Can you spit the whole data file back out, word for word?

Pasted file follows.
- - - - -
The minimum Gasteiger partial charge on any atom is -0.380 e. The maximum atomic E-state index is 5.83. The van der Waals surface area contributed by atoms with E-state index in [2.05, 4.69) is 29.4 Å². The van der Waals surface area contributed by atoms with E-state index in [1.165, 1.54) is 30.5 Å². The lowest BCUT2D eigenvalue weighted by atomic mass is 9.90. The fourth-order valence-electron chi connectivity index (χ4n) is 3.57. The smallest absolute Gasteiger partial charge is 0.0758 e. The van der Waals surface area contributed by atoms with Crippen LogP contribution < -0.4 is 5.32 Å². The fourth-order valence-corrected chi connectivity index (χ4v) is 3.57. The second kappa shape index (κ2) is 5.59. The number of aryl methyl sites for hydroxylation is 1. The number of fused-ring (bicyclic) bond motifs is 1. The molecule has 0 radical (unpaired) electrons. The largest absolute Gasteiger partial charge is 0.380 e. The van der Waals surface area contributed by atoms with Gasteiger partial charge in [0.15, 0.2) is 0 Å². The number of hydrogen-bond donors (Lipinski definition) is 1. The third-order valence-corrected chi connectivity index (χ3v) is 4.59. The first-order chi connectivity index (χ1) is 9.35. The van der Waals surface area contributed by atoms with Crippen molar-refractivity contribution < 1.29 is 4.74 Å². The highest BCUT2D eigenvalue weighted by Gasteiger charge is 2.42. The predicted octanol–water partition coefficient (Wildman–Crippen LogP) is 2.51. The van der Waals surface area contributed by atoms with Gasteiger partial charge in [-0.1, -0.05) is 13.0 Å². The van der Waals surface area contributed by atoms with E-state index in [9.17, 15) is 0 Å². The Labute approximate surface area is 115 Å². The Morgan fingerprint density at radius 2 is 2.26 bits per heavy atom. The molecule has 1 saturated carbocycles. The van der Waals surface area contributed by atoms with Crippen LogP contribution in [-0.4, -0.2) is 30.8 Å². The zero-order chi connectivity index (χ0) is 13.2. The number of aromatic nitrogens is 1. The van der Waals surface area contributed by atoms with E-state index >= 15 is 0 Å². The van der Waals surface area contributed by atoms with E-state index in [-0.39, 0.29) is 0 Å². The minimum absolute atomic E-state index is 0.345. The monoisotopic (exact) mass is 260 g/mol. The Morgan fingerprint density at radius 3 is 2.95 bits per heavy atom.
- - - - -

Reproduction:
The minimum Gasteiger partial charge on any atom is -0.380 e. The maximum atomic E-state index is 5.83. The van der Waals surface area contributed by atoms with E-state index in [2.05, 4.69) is 29.4 Å². The van der Waals surface area contributed by atoms with E-state index in [1.165, 1.54) is 30.5 Å². The lowest BCUT2D eigenvalue weighted by atomic mass is 9.90. The fourth-order valence-electron chi connectivity index (χ4n) is 3.57. The smallest absolute Gasteiger partial charge is 0.0758 e. The van der Waals surface area contributed by atoms with Crippen LogP contribution < -0.4 is 5.32 Å². The fourth-order valence-corrected chi connectivity index (χ4v) is 3.57. The second kappa shape index (κ2) is 5.59. The number of aryl methyl sites for hydroxylation is 1. The number of fused-ring (bicyclic) bond motifs is 1. The molecule has 0 radical (unpaired) electrons. The largest absolute Gasteiger partial charge is 0.380 e. The van der Waals surface area contributed by atoms with Gasteiger partial charge in [0.15, 0.2) is 0 Å². The number of hydrogen-bond donors (Lipinski definition) is 1. The third-order valence-corrected chi connectivity index (χ3v) is 4.59. The first-order chi connectivity index (χ1) is 9.35. The van der Waals surface area contributed by atoms with Crippen molar-refractivity contribution < 1.29 is 4.74 Å². The highest BCUT2D eigenvalue weighted by Gasteiger charge is 2.42. The predicted octanol–water partition coefficient (Wildman–Crippen LogP) is 2.51. The van der Waals surface area contributed by atoms with Gasteiger partial charge in [-0.1, -0.05) is 13.0 Å². The van der Waals surface area contributed by atoms with E-state index in [9.17, 15) is 0 Å². The Labute approximate surface area is 115 Å². The Morgan fingerprint density at radius 2 is 2.26 bits per heavy atom. The molecule has 1 saturated carbocycles. The van der Waals surface area contributed by atoms with Crippen LogP contribution in [-0.4, -0.2) is 30.8 Å². The zero-order chi connectivity index (χ0) is 13.2. The number of aromatic nitrogens is 1. The van der Waals surface area contributed by atoms with E-state index >= 15 is 0 Å². The van der Waals surface area contributed by atoms with E-state index in [-0.39, 0.29) is 0 Å². The minimum absolute atomic E-state index is 0.345. The monoisotopic (exact) mass is 260 g/mol. The Morgan fingerprint density at radius 3 is 2.95 bits per heavy atom.